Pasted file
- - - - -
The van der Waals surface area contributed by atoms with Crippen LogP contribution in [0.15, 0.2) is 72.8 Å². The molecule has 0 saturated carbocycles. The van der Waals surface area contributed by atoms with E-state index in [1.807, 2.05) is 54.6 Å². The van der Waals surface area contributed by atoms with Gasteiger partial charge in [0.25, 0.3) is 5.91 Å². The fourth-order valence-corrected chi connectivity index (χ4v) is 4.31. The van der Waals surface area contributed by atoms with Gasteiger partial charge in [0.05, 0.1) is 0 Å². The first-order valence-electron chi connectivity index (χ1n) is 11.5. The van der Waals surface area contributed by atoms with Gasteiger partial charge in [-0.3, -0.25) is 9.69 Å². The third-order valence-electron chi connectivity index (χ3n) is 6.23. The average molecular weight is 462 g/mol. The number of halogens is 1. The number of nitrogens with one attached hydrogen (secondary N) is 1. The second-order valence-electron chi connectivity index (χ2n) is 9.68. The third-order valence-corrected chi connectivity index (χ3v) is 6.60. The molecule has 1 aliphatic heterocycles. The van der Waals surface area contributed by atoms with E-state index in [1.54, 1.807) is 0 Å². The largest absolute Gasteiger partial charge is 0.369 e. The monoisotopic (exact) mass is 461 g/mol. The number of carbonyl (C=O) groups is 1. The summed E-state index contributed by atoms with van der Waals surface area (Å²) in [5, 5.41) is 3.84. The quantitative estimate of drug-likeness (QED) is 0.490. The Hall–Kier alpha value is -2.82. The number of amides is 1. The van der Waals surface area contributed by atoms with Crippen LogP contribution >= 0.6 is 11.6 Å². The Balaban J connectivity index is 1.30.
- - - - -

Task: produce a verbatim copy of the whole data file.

The van der Waals surface area contributed by atoms with Crippen LogP contribution in [0.15, 0.2) is 72.8 Å². The molecule has 0 saturated carbocycles. The van der Waals surface area contributed by atoms with E-state index in [1.807, 2.05) is 54.6 Å². The van der Waals surface area contributed by atoms with Gasteiger partial charge in [0.25, 0.3) is 5.91 Å². The fourth-order valence-corrected chi connectivity index (χ4v) is 4.31. The van der Waals surface area contributed by atoms with Gasteiger partial charge in [0.05, 0.1) is 0 Å². The first-order valence-electron chi connectivity index (χ1n) is 11.5. The van der Waals surface area contributed by atoms with Gasteiger partial charge in [-0.3, -0.25) is 9.69 Å². The third-order valence-electron chi connectivity index (χ3n) is 6.23. The average molecular weight is 462 g/mol. The number of halogens is 1. The number of nitrogens with one attached hydrogen (secondary N) is 1. The second-order valence-electron chi connectivity index (χ2n) is 9.68. The third-order valence-corrected chi connectivity index (χ3v) is 6.60. The molecule has 1 aliphatic heterocycles. The van der Waals surface area contributed by atoms with E-state index in [1.54, 1.807) is 0 Å². The largest absolute Gasteiger partial charge is 0.369 e. The monoisotopic (exact) mass is 461 g/mol. The number of carbonyl (C=O) groups is 1. The summed E-state index contributed by atoms with van der Waals surface area (Å²) in [5, 5.41) is 3.84. The quantitative estimate of drug-likeness (QED) is 0.490. The Hall–Kier alpha value is -2.82. The number of amides is 1. The van der Waals surface area contributed by atoms with Crippen LogP contribution >= 0.6 is 11.6 Å². The Balaban J connectivity index is 1.30.